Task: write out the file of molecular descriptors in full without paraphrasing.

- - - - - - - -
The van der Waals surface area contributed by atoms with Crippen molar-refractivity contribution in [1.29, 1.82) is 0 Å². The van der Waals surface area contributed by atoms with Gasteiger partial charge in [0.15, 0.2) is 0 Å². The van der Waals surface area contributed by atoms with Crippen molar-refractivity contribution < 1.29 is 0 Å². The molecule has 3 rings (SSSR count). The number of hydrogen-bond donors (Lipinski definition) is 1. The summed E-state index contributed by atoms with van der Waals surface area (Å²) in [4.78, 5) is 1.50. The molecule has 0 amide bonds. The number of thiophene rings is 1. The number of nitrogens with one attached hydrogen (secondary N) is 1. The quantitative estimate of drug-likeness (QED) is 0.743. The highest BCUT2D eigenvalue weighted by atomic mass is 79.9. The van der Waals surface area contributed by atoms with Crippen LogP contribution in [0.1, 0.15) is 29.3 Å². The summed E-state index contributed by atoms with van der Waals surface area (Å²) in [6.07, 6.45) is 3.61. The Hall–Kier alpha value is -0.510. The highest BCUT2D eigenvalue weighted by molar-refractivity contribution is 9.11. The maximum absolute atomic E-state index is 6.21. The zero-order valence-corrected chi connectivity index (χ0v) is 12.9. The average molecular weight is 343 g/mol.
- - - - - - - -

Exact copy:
The van der Waals surface area contributed by atoms with Crippen molar-refractivity contribution in [1.29, 1.82) is 0 Å². The van der Waals surface area contributed by atoms with Gasteiger partial charge in [0.15, 0.2) is 0 Å². The van der Waals surface area contributed by atoms with Crippen molar-refractivity contribution < 1.29 is 0 Å². The molecule has 3 rings (SSSR count). The number of hydrogen-bond donors (Lipinski definition) is 1. The summed E-state index contributed by atoms with van der Waals surface area (Å²) in [4.78, 5) is 1.50. The molecule has 0 amide bonds. The number of thiophene rings is 1. The number of nitrogens with one attached hydrogen (secondary N) is 1. The quantitative estimate of drug-likeness (QED) is 0.743. The highest BCUT2D eigenvalue weighted by atomic mass is 79.9. The van der Waals surface area contributed by atoms with Crippen LogP contribution in [0.1, 0.15) is 29.3 Å². The summed E-state index contributed by atoms with van der Waals surface area (Å²) in [6.07, 6.45) is 3.61. The Hall–Kier alpha value is -0.510. The highest BCUT2D eigenvalue weighted by molar-refractivity contribution is 9.11. The maximum absolute atomic E-state index is 6.21. The zero-order valence-corrected chi connectivity index (χ0v) is 12.9. The average molecular weight is 343 g/mol.